Home » Dr. Catherine Bollard takes center stage in fighting disease
October 2006 – Baylor College of Medicine From the Laboratories
By Ruth SoRelle, M.P.H.
The world of opera’s loss was medical science’s – and particularly Baylor College of Medicine’s – gain when Catherine M. Bollard, M.D., chose the clinic and laboratory over the stage.
“At age 15, I was told I had a unique and dramatic soprano singing voice,” said Bollard, a researcher at Texas Children’s Cancer Center and an assistant professor of pediatrics at Baylor College of Medicine. “When I was 18, I was awarded a scholarship to study opera singing in Australia.”
She was also accepted to medical school. In the end, she chose medical school. However, she stayed active in music, singing in local and national opera competitions. After receiving her medical degree from Otago University in New Zealand, she received a grant from Rudolf Piernay at the Royal Guildhall in London to continue her pursuit of a musical career.
“Rudolf was encouraging me to give up medicine and become a professional opera singer,” said Bollard. “I came very close to taking him up on it.”
However, a job with a pediatric oncologist (cancer expert) at St. Bartholomew’s Hospital in London set her course. She loved music, but within a few weeks, she knew her true passion was medicine.
“It was heart wrenching to give up music, but it is a decision I have never regretted,” Bollard said.
Dr. Catherine Bollard came to Texas Children’s Hospital in 2000 to work in the Center for Cell and Gene Therapy with Helen Heslop, M.D., and Cliona Rooney, Ph.D., both ground-breaking translational scientists who excel in taking treatments from the laboratory to the clinic. In her first 18 months, the laboratory techniques she learned led her to complete a study to generate and administer special immune system agents called T-cells that seek out and kill cells infected with the Epstein-Barr virus (EBV).
“The experience I gained from this work helped me develop improved immunotherapeutic techniques to treat Hodgkin’s and other potentially immunogenic tumors,” Bollard said. “This is important because in up to 40 percent of patients, EBV hides from the immune system inside the cancer.”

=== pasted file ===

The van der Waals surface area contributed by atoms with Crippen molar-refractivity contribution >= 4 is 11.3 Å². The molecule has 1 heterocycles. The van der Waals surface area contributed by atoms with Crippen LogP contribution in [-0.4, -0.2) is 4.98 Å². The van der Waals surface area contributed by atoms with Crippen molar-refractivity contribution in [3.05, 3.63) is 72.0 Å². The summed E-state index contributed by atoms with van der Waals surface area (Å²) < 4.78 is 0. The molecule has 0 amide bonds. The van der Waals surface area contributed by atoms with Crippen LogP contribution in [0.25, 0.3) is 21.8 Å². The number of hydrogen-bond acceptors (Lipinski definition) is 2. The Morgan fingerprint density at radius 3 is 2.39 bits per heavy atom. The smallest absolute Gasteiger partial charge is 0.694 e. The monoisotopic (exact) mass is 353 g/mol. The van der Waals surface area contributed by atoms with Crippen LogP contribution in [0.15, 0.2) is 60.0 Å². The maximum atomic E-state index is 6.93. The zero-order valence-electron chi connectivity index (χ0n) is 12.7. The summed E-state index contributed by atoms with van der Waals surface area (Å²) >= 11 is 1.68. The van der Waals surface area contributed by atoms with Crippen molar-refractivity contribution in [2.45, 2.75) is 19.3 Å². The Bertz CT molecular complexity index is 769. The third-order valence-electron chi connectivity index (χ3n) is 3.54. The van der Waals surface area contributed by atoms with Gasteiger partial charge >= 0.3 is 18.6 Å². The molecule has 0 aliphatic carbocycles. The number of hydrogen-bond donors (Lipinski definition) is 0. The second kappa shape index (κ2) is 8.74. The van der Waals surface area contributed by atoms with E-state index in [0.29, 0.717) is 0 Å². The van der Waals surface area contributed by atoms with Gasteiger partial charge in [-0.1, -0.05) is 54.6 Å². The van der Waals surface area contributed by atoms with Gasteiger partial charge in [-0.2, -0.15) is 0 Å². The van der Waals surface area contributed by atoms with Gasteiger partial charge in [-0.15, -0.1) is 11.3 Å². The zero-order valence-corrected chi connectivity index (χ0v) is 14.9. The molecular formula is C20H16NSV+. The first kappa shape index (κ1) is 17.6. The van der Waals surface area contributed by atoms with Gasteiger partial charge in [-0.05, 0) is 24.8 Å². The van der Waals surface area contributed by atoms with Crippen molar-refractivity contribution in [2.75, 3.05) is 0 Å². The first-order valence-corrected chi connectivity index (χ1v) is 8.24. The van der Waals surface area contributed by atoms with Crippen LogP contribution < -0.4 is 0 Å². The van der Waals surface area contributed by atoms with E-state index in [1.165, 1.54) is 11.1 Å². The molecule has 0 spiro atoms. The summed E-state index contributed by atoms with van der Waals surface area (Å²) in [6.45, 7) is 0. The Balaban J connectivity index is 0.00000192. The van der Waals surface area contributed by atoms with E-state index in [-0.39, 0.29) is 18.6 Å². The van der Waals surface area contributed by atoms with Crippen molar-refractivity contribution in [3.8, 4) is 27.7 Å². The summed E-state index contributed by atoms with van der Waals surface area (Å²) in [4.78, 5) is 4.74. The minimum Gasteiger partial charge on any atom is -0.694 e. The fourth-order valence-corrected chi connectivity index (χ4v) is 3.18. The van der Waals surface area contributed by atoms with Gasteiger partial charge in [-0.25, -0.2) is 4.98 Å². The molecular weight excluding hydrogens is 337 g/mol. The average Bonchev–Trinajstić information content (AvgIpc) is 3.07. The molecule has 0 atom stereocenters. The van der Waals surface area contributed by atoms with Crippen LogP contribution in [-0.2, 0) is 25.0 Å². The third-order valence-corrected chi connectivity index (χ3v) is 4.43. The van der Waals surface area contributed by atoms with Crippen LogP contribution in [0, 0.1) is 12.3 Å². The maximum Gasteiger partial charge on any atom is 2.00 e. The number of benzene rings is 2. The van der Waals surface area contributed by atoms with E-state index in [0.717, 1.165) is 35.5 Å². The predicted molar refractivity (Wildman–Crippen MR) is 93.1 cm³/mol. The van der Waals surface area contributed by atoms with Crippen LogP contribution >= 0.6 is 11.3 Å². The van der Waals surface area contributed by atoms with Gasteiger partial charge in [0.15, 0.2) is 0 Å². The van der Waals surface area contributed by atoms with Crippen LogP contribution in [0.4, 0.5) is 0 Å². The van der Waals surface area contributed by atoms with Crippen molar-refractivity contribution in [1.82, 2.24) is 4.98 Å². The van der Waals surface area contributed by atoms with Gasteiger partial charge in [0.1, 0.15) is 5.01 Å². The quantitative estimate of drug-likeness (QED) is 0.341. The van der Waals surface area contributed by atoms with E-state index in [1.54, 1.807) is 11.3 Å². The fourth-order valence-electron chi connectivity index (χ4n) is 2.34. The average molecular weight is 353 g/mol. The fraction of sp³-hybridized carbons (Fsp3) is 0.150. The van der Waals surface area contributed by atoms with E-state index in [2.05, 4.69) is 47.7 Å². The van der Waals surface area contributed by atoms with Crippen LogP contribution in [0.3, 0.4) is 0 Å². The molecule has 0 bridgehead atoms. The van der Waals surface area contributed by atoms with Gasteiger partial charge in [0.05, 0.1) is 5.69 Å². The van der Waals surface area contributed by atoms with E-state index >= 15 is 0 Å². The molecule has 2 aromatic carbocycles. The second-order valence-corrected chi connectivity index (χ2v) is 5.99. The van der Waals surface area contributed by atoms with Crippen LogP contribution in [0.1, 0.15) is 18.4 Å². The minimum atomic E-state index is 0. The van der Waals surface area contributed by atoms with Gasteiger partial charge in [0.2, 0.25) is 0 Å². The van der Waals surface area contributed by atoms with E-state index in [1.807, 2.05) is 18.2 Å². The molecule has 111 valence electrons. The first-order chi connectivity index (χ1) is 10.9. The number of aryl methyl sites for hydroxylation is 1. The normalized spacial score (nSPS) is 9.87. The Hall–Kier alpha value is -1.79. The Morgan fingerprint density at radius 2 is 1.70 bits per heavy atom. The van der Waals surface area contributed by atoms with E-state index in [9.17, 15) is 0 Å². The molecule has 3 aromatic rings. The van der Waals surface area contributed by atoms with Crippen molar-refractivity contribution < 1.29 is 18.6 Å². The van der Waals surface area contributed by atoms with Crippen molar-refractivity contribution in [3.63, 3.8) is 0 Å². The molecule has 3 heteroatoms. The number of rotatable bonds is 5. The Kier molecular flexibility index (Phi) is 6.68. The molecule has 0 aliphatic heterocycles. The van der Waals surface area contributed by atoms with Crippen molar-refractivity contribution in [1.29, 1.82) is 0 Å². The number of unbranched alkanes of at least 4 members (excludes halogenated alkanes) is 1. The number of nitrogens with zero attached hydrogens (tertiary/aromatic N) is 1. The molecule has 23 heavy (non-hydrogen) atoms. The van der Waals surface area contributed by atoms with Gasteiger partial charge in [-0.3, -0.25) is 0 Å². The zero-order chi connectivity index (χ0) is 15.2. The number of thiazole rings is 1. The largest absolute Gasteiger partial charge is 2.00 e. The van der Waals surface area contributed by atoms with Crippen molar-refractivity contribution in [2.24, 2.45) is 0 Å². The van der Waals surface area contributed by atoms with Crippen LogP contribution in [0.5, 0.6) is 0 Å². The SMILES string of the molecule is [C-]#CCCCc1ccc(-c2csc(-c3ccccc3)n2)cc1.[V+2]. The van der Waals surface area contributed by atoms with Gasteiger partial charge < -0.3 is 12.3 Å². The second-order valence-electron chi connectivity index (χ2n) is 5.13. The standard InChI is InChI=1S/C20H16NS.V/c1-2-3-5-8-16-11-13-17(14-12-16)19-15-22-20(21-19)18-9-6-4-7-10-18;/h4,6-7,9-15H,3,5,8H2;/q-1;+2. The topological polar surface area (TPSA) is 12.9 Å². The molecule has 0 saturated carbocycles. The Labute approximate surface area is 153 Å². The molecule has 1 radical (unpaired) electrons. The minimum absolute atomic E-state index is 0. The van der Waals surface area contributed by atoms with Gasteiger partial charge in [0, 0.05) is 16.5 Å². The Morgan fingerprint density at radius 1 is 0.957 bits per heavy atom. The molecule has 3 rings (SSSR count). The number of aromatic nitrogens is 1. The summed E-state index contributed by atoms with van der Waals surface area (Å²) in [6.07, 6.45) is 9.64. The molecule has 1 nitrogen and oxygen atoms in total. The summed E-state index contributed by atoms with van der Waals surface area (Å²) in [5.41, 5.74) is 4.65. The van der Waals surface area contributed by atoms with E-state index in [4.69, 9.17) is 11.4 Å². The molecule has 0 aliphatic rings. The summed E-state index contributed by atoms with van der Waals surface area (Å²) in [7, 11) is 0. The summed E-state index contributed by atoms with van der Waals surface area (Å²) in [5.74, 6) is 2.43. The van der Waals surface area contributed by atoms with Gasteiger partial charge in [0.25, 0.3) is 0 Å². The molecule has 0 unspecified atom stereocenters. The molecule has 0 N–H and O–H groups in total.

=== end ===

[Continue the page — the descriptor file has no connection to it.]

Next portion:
Dr. Bollard is also researching ways of using gene therapy to treat cancer and other viruses in patients who have undergone a transplant.
“Besides EBV, we are also looking at CMV (cytomegalovirus) and adenovirus, which are viruses carried by the majority of people,” said Bollard. “In bone marrow transplant patients, we take blood from the donor, train the T-cells to kill the viruses, and implant them in the transplant patient to prevent or treat the viral infection. So far, the process seems to be working.”
Dr. Bollard believes this work is highly relevant in the field of cancer because over the last decade alone, biological therapies, either alone or with other treatments, have started to have a positive impact on patients. She was recently awarded a Kimmel Scholar Award that will allow her to explore other technologies to improve immunotherapy. The Sidney Kimmel Foundation for Cancer Research gives the awards to young researchers in order to encourage them to participate in cancer research.
She also plans to open another clinical trial for patients with very far-advanced Hodgkin’s disease.
“The results from this study may not only improve treatment of this specific condition, but also will also help in the treatment of other cancers using immunotherapy approaches,” Dr. Bollard said.